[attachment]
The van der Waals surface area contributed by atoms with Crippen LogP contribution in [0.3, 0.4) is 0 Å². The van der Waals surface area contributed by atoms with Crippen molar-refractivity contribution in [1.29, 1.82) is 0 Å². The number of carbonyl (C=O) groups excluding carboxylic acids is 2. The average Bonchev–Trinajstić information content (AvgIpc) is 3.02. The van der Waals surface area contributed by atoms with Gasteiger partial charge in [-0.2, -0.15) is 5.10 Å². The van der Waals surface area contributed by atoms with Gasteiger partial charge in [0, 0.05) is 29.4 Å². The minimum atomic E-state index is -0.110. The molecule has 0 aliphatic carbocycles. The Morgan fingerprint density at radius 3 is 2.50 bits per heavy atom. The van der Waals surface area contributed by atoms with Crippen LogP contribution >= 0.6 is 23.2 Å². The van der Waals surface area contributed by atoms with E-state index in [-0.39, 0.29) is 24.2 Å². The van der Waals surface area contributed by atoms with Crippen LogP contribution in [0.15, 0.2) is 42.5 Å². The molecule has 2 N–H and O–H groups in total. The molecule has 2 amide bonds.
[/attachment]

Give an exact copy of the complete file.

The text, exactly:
The van der Waals surface area contributed by atoms with Crippen LogP contribution in [0.3, 0.4) is 0 Å². The van der Waals surface area contributed by atoms with Crippen molar-refractivity contribution in [1.29, 1.82) is 0 Å². The number of carbonyl (C=O) groups excluding carboxylic acids is 2. The average Bonchev–Trinajstić information content (AvgIpc) is 3.02. The van der Waals surface area contributed by atoms with Gasteiger partial charge in [-0.2, -0.15) is 5.10 Å². The van der Waals surface area contributed by atoms with Gasteiger partial charge in [0, 0.05) is 29.4 Å². The minimum atomic E-state index is -0.110. The molecule has 0 aliphatic carbocycles. The Morgan fingerprint density at radius 3 is 2.50 bits per heavy atom. The van der Waals surface area contributed by atoms with Crippen LogP contribution >= 0.6 is 23.2 Å². The van der Waals surface area contributed by atoms with E-state index in [-0.39, 0.29) is 24.2 Å². The van der Waals surface area contributed by atoms with Crippen LogP contribution in [0.15, 0.2) is 42.5 Å². The molecule has 2 N–H and O–H groups in total. The molecule has 2 amide bonds.